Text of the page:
Laetitia Gendre – This is not Versailles
“Back in 1977, a New Mexico judge named Jack Love was reading the funny pages when he came across a Spider-Man comic strip, in which the nefarious Kingpin used a bracelet to track the wall crawler’s whereabouts.” (The Esquire, 2007)
This anecdote about the implementation of electronic tagging – though historically of little importance – illustrates the inextricable link between reality and fiction: a perfect point of departure for Laetitia Gendre, as the main focus of her work is to be found in the friction between the space of the image and the space of the real.
with works by Brian O’Doherty, Joachim Bandau, Kasper Andreasen, Cyrill Lachauer and Dirk Braeckman.
Joachim Bandau – Drawings and Wall Objects
In terms of their form, Joachim Bandau’s bunker drawings are both surprising and fascinating. Conceived as a “survival machine”, as both foxhole and firing range, the bunker in Bandau’s drawings is more than a prototype of instrumental architecture. It appears as a contradictory hybrid, archaic and yet modern. In reality a kind of fortification, Bandau’s bunkers are like sculptures with strange anthropomorphic features.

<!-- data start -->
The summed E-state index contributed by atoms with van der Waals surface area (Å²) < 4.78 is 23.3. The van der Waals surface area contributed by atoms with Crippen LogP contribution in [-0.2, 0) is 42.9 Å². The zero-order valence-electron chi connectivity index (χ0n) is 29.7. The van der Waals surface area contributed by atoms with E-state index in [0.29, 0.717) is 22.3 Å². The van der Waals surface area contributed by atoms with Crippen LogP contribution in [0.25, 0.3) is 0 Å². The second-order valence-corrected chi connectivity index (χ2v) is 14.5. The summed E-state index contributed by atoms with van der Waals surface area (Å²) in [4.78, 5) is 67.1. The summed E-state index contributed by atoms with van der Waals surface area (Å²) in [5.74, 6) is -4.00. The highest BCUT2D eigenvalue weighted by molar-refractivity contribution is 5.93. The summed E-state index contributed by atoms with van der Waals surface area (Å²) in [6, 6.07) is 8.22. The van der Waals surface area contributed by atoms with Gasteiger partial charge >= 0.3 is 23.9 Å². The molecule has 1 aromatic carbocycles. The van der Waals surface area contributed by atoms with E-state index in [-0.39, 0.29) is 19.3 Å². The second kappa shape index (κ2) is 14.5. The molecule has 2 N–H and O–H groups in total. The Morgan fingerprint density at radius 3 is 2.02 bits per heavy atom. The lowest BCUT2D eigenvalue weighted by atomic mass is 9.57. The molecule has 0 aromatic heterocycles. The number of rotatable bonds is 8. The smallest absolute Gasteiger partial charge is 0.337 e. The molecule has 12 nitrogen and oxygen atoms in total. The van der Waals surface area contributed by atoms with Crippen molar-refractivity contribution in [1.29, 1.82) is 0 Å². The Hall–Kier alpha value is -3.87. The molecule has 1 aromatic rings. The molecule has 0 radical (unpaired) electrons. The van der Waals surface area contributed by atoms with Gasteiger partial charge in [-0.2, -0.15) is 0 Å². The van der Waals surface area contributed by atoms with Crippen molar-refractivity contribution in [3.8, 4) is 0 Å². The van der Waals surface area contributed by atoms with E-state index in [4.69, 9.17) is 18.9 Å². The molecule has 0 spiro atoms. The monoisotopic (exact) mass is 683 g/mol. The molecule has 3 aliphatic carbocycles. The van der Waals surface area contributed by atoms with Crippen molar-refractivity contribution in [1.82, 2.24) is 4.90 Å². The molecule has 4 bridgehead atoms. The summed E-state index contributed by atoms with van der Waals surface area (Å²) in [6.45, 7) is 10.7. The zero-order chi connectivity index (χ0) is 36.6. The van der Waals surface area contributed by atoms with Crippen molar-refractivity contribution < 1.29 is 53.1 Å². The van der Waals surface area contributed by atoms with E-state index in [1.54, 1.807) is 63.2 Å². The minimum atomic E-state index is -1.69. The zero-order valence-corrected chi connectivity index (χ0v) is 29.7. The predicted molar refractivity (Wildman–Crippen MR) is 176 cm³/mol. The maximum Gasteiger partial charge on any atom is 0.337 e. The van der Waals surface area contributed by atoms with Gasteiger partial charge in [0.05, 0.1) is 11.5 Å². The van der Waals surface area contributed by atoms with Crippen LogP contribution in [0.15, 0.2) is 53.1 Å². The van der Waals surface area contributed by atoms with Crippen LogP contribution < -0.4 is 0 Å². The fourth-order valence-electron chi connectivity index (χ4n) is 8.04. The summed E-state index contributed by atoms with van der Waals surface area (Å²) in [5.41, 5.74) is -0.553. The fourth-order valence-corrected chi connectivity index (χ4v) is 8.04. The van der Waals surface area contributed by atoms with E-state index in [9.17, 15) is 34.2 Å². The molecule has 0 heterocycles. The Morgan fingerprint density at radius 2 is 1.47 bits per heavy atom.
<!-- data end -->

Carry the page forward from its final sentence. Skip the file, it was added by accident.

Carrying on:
Kasper Andreasen, Louis Lüthi – The Preparator (Book launch and exhibition)
Book launch and exhibition
“The Preparator”, a collaboration between Kasper Andreasen and Louis Lüthi, takes as its starting point the painter Alexander Cozens’ publication “A New Method of Assisting the Invention in Drawing Original Compositions of Landscape” (1785). Set one morning in an empty gallery and told from the point of view of a man who installs exhibitions for a living, “The Preparator” combines text and image in a series of compact, associative tableaus, each revolving around a landscape: a title page, an eighteenth-century ink drawing, the network of cracks in a ceiling, a walk along the Rhine, a satellite photograph, Thomas Bernhard holding forth in a private garden, and others (Roma Publications).
The book launch is accompanied by an exhibition by Kasper Andreasen in the gallery’s corridor through 3 December 2016.